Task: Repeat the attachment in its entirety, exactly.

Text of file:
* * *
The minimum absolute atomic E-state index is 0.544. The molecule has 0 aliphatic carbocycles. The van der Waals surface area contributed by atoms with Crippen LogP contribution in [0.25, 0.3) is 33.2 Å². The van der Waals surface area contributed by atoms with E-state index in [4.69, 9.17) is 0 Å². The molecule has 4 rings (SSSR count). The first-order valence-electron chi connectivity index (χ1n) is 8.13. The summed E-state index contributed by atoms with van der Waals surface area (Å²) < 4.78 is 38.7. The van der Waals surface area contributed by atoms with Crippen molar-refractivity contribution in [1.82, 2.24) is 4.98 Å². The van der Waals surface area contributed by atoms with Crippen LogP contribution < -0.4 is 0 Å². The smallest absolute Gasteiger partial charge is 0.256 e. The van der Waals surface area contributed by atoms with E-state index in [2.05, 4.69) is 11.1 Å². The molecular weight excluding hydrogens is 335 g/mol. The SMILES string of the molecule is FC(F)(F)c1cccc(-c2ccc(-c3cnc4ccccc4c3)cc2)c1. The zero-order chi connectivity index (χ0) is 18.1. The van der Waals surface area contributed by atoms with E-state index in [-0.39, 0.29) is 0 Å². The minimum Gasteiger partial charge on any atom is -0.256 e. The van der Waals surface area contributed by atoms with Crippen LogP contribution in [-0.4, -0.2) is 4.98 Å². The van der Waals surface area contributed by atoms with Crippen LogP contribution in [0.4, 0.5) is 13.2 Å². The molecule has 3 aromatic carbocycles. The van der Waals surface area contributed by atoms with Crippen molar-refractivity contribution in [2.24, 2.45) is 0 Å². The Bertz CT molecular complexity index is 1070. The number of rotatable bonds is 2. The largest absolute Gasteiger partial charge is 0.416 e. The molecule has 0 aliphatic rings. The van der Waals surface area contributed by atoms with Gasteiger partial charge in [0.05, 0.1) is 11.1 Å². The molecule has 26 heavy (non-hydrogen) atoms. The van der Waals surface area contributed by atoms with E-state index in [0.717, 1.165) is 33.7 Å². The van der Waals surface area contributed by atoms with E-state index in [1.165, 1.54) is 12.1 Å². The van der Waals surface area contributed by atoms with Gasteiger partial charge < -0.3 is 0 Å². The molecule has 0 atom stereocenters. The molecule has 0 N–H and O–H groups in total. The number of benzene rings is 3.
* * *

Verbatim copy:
The minimum absolute atomic E-state index is 0.544. The molecule has 0 aliphatic carbocycles. The van der Waals surface area contributed by atoms with Crippen LogP contribution in [0.25, 0.3) is 33.2 Å². The van der Waals surface area contributed by atoms with E-state index in [4.69, 9.17) is 0 Å². The molecule has 4 rings (SSSR count). The first-order valence-electron chi connectivity index (χ1n) is 8.13. The summed E-state index contributed by atoms with van der Waals surface area (Å²) < 4.78 is 38.7. The van der Waals surface area contributed by atoms with Crippen molar-refractivity contribution in [1.82, 2.24) is 4.98 Å². The van der Waals surface area contributed by atoms with Crippen LogP contribution < -0.4 is 0 Å². The smallest absolute Gasteiger partial charge is 0.256 e. The van der Waals surface area contributed by atoms with E-state index in [2.05, 4.69) is 11.1 Å². The molecular weight excluding hydrogens is 335 g/mol. The SMILES string of the molecule is FC(F)(F)c1cccc(-c2ccc(-c3cnc4ccccc4c3)cc2)c1. The zero-order chi connectivity index (χ0) is 18.1. The van der Waals surface area contributed by atoms with E-state index in [-0.39, 0.29) is 0 Å². The minimum Gasteiger partial charge on any atom is -0.256 e. The van der Waals surface area contributed by atoms with Crippen LogP contribution in [-0.4, -0.2) is 4.98 Å². The van der Waals surface area contributed by atoms with Crippen LogP contribution in [0.4, 0.5) is 13.2 Å². The molecule has 3 aromatic carbocycles. The van der Waals surface area contributed by atoms with Crippen molar-refractivity contribution in [2.24, 2.45) is 0 Å². The Bertz CT molecular complexity index is 1070. The number of rotatable bonds is 2. The largest absolute Gasteiger partial charge is 0.416 e. The molecule has 0 aliphatic rings. The van der Waals surface area contributed by atoms with Gasteiger partial charge in [0.05, 0.1) is 11.1 Å². The molecule has 26 heavy (non-hydrogen) atoms. The van der Waals surface area contributed by atoms with E-state index in [0.717, 1.165) is 33.7 Å². The van der Waals surface area contributed by atoms with E-state index in [1.165, 1.54) is 12.1 Å². The van der Waals surface area contributed by atoms with Gasteiger partial charge < -0.3 is 0 Å². The molecule has 0 atom stereocenters. The molecule has 0 N–H and O–H groups in total. The number of benzene rings is 3.